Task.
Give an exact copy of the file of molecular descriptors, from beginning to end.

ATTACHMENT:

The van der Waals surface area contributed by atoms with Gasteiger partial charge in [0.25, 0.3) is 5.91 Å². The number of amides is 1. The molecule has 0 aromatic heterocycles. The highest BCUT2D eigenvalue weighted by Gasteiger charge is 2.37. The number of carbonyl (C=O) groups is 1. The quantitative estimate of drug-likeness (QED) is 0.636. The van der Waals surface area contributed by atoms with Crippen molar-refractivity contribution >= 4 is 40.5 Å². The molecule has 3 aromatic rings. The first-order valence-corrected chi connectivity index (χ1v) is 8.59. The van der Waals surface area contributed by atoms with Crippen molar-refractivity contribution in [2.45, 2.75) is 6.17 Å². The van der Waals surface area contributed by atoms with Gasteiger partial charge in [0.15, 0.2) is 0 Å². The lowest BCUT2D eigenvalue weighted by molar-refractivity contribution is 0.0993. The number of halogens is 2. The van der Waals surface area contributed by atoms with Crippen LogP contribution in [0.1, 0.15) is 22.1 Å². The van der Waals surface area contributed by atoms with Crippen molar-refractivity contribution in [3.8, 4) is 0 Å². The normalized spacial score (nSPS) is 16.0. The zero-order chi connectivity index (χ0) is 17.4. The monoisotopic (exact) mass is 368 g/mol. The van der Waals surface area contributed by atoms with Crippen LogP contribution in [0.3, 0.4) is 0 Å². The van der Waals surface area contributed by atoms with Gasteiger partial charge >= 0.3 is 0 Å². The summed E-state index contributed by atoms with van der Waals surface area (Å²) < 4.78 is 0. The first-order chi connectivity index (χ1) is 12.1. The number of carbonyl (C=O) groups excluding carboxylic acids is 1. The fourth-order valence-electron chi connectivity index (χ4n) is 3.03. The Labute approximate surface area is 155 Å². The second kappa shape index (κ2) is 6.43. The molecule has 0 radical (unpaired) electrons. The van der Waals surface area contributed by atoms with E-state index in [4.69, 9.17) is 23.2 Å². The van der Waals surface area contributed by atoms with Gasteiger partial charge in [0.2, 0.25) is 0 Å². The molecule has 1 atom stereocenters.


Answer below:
The van der Waals surface area contributed by atoms with Gasteiger partial charge in [0.25, 0.3) is 5.91 Å². The number of amides is 1. The molecule has 0 aromatic heterocycles. The highest BCUT2D eigenvalue weighted by Gasteiger charge is 2.37. The number of carbonyl (C=O) groups is 1. The quantitative estimate of drug-likeness (QED) is 0.636. The van der Waals surface area contributed by atoms with Crippen molar-refractivity contribution >= 4 is 40.5 Å². The molecule has 3 aromatic rings. The first-order valence-corrected chi connectivity index (χ1v) is 8.59. The van der Waals surface area contributed by atoms with Crippen molar-refractivity contribution in [2.45, 2.75) is 6.17 Å². The van der Waals surface area contributed by atoms with Gasteiger partial charge in [0.15, 0.2) is 0 Å². The lowest BCUT2D eigenvalue weighted by molar-refractivity contribution is 0.0993. The number of halogens is 2. The van der Waals surface area contributed by atoms with Crippen LogP contribution in [0.1, 0.15) is 22.1 Å². The van der Waals surface area contributed by atoms with Crippen molar-refractivity contribution in [3.8, 4) is 0 Å². The normalized spacial score (nSPS) is 16.0. The zero-order chi connectivity index (χ0) is 17.4. The monoisotopic (exact) mass is 368 g/mol. The van der Waals surface area contributed by atoms with Crippen LogP contribution in [0.3, 0.4) is 0 Å². The van der Waals surface area contributed by atoms with Gasteiger partial charge >= 0.3 is 0 Å². The summed E-state index contributed by atoms with van der Waals surface area (Å²) < 4.78 is 0. The first-order chi connectivity index (χ1) is 12.1. The number of carbonyl (C=O) groups excluding carboxylic acids is 1. The fourth-order valence-electron chi connectivity index (χ4n) is 3.03. The Labute approximate surface area is 155 Å². The second kappa shape index (κ2) is 6.43. The molecule has 0 radical (unpaired) electrons. The van der Waals surface area contributed by atoms with E-state index in [4.69, 9.17) is 23.2 Å². The van der Waals surface area contributed by atoms with Gasteiger partial charge in [0.2, 0.25) is 0 Å². The molecule has 1 atom stereocenters.